Agriculture is a leading industry in our state, an economic engine that generates production, tax revenue and jobs, and a key piece of what defines Pennsylvania. Many rural communities rely on agriculture as an economic lifeblood. We are a national leader in several major commodities, and our industry generates $135 billion in total economic output. We are appreciative of the interest that state government has given to agriculture in this budget, including new investments under the PA Farm Bill. This proposal of new programs and investments correctly identifies several needs in the agriculture community, particularly the need for additional resources for on-farm conservation, business development planning, the marketing of Pennsylvania products and disaster preparedness. Overall, we are pleased with the proposed 2019-2020 budget and the investments it makes in the state’s leading industry.
Farmers cannot viably operate their agriculture businesses without the assistance of professionals with specialized training and expertise. This needed assistance is provided through agencies like the Pennsylvania Department of Agriculture, Penn State Cooperative Extension and the University of Pennsylvania School of Veterinary Medicine (Penn Vet). Particularly in times of depressed commodity prices, the value of the services provided by state agencies and research institutions cannot be overstated. This agriculture support system plays a key role in market analysis, business profitability, promotion of Pennsylvania products and maintenance of food safety that ensures consumer confidence in our agriculture products.
To help Pennsylvania producers meet their current and future needs, we are supportive of several adjustments to the proposed budget. We believe that Penn State Cooperative extension should receive a modest increase over the proposed flat funding. Extension has a presence in all 67 counties, and helps farmers and consumers alike. A modest increase helps Penn State cover current staffing and programs. In addition, we are calling on lawmakers to restore lines that were eliminated in the budget proposal, including Agriculture Research, Agriculture Promotion and Hardwoods Council.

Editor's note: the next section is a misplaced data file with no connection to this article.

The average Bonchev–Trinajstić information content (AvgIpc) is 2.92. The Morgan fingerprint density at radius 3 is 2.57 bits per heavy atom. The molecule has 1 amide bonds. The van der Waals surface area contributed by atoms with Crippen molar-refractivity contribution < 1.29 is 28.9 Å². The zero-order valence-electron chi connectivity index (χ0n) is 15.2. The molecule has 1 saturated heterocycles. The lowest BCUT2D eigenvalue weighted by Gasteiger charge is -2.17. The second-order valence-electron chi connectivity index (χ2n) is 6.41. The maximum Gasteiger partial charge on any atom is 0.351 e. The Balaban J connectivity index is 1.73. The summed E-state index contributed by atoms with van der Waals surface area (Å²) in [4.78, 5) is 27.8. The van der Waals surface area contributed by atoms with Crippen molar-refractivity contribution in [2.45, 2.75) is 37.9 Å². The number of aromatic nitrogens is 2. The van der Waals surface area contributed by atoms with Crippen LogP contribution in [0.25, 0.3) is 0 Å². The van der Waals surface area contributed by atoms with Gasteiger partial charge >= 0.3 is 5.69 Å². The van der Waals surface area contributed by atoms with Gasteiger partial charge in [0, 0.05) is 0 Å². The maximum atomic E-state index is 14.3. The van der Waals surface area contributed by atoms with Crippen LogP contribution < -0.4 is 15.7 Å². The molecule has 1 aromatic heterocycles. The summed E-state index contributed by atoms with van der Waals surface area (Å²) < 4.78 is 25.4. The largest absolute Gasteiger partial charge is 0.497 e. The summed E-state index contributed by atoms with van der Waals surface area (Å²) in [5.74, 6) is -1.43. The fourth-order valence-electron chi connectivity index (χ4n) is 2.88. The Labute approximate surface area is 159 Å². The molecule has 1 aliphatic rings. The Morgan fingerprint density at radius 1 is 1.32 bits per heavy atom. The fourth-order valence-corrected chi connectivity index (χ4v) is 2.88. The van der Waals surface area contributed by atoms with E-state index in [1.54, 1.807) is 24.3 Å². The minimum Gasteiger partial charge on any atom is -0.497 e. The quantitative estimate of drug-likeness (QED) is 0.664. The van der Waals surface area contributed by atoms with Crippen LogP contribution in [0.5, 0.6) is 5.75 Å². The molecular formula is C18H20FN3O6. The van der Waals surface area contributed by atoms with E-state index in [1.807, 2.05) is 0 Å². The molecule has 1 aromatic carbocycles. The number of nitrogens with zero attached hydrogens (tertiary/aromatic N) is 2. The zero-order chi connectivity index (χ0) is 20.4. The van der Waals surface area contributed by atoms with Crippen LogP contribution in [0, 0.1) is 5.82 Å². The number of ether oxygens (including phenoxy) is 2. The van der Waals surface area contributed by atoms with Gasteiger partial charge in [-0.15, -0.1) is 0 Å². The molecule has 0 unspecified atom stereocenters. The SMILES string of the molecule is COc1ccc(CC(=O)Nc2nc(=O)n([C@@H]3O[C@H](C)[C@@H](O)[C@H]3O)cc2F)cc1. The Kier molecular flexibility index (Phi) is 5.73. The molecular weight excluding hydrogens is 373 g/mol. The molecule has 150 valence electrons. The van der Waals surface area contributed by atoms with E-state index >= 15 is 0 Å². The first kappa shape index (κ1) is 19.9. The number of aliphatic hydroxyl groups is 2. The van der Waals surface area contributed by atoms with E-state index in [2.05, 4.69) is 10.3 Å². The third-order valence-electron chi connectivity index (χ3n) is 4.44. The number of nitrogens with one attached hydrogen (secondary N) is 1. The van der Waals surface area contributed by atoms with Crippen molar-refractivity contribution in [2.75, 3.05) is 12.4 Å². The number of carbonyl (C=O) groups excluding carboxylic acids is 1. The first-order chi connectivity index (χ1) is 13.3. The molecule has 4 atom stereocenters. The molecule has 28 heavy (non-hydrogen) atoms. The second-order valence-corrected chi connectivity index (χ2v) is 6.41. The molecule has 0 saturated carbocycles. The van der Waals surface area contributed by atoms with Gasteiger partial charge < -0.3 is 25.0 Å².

We are pleased the Governor has identified additional funding for unmet needs in Pennsylvania agriculture. In this tough agriculture economy, it is difficult for farmers to pay for the conservation practices that they want to install on their farm, such as stream bank fencing, new manure management planning or converting to no-till farming practices. As part of the PA Farm Bill, the state has identified a total of $6 million in new grants, low-interest loans and tax credits that can help farmers address those conservation needs. We are calling on lawmakers to support additional funding for the REAP Program; the restart of the Agricultura Linked Investment Program for low-interest loans and the creation of the Conservation Excellence Grant program.
In addition, the administration has proposed the creation of the Pennsylvania Agricultural Business Development Center to help farmers craft business succession plans. Pennsylvania Department of Agriculture surveys suggest that many farm families do not have a clear plan for transitioning the business from one generation to the next. In addition, there is a need to help farmers develop business plans. The center would help farmers hire private consultants who can walk them through the tricky conversation that surround succession planning, or ask the right questions to develop short and long-term business plans. We are asking for lawmakers support on the creation of the center.
Pennsylvania Farm Bureau also supports the efforts to help the PA Preferred program better market the products and businesses that use Pennsylvania products. Pennsylvania produces fantastic farm products, and we want to help consumers better recognize what our local farmers are growing.
Overall, we are pleased with the efforts that state government is making with new investments under the PA Farm Bill and hope you will give these proposed programs due consideration in next year’s spending plan.